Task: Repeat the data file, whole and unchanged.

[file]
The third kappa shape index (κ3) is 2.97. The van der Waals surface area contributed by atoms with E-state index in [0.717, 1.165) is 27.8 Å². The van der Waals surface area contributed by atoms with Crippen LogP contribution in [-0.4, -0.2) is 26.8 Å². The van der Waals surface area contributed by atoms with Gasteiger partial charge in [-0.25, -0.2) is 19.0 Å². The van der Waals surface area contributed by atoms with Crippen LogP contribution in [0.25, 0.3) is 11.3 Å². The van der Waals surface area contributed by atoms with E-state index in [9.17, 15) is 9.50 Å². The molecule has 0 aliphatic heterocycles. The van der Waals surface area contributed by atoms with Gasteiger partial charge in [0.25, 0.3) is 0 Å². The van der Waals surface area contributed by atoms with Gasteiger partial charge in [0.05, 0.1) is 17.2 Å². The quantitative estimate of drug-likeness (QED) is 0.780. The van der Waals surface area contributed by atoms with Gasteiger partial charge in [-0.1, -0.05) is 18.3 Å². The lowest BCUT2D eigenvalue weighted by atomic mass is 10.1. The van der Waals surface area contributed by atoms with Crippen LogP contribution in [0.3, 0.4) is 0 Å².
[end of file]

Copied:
The third kappa shape index (κ3) is 2.97. The van der Waals surface area contributed by atoms with E-state index in [0.717, 1.165) is 27.8 Å². The van der Waals surface area contributed by atoms with Crippen LogP contribution in [-0.4, -0.2) is 26.8 Å². The van der Waals surface area contributed by atoms with Gasteiger partial charge in [-0.25, -0.2) is 19.0 Å². The van der Waals surface area contributed by atoms with Crippen LogP contribution in [0.25, 0.3) is 11.3 Å². The van der Waals surface area contributed by atoms with E-state index in [9.17, 15) is 9.50 Å². The molecule has 0 aliphatic heterocycles. The van der Waals surface area contributed by atoms with Gasteiger partial charge in [0.25, 0.3) is 0 Å². The van der Waals surface area contributed by atoms with Gasteiger partial charge in [0.05, 0.1) is 17.2 Å². The quantitative estimate of drug-likeness (QED) is 0.780. The van der Waals surface area contributed by atoms with Gasteiger partial charge in [-0.1, -0.05) is 18.3 Å². The lowest BCUT2D eigenvalue weighted by atomic mass is 10.1. The van der Waals surface area contributed by atoms with Crippen LogP contribution in [0.3, 0.4) is 0 Å².